Daddy's Home: Film Review
Cast: Will Ferrell, Mark Wahlberg, Linda Cardinelli, Thomas Haden Church
Director: Sean Anders
Mining the Step dynamic has already proven fertile ground for Will Ferrell.
In the 2008 comedy Step Brothers, along with John C Reilly, Ferrell managed the fine line between sentimental and argumentative as the blending of two families took place.
But with Daddy's Home, Ferrell has managed to completely miss the comedic mark.
Ferrell plays Brad, a jazz radio station worker and step-dad to Linda Cardinelli's Sara's two young kids. Desperate to hear them utter the words Dad, Brad's world is turned upside down with the arrival of their leather-clad muscle bound biological father Dusty (Wahlberg, in reasonable comic form).
What starts off as genial jostling and an attempt to accommodate Dusty gradually sees Brad reach boiling point as Dusty starts to get his feet under the familial table...
Daddy's Home is excruciating, to say the least.
Half the problem is at a script level where any such issues should have been ironed out; a lack of punchlines in relevant places doesn't help matters either as scenes limp to an end rather than a hilarious conclusion.
Ferrell plays mild-mannered fine and admittedly provides some laughs in some of the film as he tries to overcome his insecurities, bring his one-up-manship game and be the dad he's always wanted to be. There's some chemistry with former Other Guys co-star Wahlberg and Wahlberg at least appears to be having some fun flexing his comedy chops and flaunting his dance moves at the end. But there's little to no sparkle in the pacing of the story and its execution; it's almost as if someone's looked at the template of the Competitive Dad in The Fast Show and tried to bring it up to date.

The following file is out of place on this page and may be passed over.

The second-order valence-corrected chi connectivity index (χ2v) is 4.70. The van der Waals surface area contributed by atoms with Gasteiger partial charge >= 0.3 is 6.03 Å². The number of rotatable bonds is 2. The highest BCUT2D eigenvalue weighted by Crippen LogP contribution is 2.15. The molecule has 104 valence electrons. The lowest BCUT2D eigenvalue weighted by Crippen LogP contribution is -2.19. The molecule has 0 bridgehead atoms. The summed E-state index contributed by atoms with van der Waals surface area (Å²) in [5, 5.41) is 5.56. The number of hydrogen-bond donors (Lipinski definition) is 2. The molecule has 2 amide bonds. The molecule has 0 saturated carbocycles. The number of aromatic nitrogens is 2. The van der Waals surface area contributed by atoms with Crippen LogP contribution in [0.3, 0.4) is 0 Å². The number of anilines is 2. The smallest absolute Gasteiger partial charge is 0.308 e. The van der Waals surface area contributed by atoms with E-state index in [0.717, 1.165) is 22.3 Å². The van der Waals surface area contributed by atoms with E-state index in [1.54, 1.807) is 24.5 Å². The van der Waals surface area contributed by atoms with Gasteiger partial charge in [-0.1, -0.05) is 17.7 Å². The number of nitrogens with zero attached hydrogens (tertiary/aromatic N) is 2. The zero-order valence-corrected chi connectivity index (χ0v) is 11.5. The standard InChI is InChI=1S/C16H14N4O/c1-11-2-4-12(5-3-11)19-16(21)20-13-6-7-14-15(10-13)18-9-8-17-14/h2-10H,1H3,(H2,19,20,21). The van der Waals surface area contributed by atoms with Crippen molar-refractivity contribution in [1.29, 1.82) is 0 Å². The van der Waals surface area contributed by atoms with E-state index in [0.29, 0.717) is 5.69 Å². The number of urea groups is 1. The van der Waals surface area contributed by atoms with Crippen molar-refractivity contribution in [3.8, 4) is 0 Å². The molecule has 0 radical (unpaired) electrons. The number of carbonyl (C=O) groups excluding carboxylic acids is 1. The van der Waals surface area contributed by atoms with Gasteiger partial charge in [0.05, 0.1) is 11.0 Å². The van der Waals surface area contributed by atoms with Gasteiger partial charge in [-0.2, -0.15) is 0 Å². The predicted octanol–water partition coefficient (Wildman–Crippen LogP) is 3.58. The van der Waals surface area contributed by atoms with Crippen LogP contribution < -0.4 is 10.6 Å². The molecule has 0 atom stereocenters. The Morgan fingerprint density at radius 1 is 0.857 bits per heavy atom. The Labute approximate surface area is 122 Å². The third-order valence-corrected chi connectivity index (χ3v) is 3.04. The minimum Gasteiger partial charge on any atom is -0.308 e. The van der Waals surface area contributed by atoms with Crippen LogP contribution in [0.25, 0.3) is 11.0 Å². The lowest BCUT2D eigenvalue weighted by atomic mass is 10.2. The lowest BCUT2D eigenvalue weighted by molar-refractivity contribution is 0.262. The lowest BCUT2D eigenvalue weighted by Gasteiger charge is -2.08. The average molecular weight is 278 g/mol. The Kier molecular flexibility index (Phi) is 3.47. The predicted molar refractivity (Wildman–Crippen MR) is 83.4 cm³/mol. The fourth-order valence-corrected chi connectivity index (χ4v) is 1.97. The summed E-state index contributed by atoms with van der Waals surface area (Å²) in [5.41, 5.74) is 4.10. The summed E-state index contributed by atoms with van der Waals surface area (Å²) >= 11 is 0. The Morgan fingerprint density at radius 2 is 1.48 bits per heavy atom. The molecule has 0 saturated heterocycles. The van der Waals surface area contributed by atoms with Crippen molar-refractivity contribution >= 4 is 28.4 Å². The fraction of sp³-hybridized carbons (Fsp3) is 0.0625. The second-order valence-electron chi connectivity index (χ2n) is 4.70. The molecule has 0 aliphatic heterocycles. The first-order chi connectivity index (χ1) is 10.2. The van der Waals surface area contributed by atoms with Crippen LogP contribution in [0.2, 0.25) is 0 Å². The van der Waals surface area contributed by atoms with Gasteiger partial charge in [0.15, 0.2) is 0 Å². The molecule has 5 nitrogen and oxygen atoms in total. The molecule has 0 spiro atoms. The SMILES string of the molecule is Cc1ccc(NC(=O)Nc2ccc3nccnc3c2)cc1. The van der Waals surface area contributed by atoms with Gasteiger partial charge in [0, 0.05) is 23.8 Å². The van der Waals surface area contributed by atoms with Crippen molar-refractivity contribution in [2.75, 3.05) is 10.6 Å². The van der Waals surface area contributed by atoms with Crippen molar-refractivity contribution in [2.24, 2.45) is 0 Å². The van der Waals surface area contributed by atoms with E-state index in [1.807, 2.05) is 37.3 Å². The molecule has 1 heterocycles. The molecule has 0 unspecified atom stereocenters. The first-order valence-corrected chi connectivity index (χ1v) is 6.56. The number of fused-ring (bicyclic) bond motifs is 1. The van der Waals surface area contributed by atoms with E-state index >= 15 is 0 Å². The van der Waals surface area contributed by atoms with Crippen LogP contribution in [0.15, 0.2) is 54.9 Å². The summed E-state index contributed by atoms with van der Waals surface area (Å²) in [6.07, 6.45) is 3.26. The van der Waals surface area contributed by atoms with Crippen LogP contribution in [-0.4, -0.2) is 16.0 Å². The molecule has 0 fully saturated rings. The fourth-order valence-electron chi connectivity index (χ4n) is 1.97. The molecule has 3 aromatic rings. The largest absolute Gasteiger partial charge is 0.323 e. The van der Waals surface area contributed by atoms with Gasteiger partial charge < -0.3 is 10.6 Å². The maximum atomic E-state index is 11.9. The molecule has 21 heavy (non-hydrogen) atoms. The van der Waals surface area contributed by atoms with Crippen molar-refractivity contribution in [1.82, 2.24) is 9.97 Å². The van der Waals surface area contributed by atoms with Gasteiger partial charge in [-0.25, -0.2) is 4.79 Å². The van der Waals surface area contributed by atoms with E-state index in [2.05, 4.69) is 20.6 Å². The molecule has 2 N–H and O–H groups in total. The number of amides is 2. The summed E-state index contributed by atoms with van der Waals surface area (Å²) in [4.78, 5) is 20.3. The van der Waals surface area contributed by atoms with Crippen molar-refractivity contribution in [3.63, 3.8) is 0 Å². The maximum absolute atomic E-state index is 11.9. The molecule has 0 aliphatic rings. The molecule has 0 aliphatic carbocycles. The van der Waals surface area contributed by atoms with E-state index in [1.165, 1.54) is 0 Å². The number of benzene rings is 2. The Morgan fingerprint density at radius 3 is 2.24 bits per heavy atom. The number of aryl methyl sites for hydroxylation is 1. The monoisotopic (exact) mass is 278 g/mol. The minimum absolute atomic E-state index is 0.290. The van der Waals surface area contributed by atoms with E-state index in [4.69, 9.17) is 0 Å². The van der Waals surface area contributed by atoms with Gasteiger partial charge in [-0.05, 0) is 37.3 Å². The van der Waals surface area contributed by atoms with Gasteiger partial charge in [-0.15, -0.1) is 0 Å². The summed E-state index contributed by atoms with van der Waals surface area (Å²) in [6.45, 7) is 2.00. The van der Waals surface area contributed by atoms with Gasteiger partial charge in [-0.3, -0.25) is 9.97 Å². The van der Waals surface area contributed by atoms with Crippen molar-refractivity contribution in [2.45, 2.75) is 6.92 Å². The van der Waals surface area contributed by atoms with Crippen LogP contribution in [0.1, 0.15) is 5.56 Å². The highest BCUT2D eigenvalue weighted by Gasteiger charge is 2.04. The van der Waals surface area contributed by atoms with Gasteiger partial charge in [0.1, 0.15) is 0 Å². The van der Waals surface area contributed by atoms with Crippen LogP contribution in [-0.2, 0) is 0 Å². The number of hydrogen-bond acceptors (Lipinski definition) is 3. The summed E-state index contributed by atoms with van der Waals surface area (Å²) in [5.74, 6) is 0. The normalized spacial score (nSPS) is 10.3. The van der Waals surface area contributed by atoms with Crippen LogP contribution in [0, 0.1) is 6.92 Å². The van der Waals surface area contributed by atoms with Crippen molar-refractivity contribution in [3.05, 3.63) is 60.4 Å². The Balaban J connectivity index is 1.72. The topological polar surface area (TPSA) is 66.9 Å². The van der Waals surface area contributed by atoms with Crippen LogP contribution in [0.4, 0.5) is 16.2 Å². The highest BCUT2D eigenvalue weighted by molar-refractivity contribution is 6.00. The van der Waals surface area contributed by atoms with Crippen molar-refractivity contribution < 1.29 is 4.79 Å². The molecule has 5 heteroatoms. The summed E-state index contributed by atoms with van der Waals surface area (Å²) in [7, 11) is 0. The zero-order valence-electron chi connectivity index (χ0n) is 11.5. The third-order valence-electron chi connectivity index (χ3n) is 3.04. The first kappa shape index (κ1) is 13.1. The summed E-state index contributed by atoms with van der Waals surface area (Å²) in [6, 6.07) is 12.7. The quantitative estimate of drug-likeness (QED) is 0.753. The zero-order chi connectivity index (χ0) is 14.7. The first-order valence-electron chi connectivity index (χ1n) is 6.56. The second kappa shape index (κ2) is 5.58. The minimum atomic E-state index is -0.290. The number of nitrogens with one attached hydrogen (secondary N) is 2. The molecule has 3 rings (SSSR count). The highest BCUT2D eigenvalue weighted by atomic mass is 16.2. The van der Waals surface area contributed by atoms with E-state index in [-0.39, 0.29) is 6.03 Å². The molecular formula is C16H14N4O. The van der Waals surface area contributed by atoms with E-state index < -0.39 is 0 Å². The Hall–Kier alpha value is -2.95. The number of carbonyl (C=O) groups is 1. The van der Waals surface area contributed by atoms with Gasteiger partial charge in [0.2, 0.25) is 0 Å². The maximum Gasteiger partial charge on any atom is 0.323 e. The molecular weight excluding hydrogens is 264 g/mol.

Thomas Haden Church provides a few guffaws as Brad's blustering radio boss who's full of irrelevant stories - but his screen time is limited.
Ultimately though, Daddy's Home is a film which suffers because the funny just isn't there; it's too tame to be an R rated laugh-fest and too flat to be a family comedy. Plus, unbelievably at just over 95 mins long, it still feels too bloated.
There is a saying that sometimes you save the best till last, but with this Boxing Day release, it's clearly not the case. Daddy's Home is another embarrassment to Ferrell's CV and a comedy that forgets its simple MO - to provide laughs.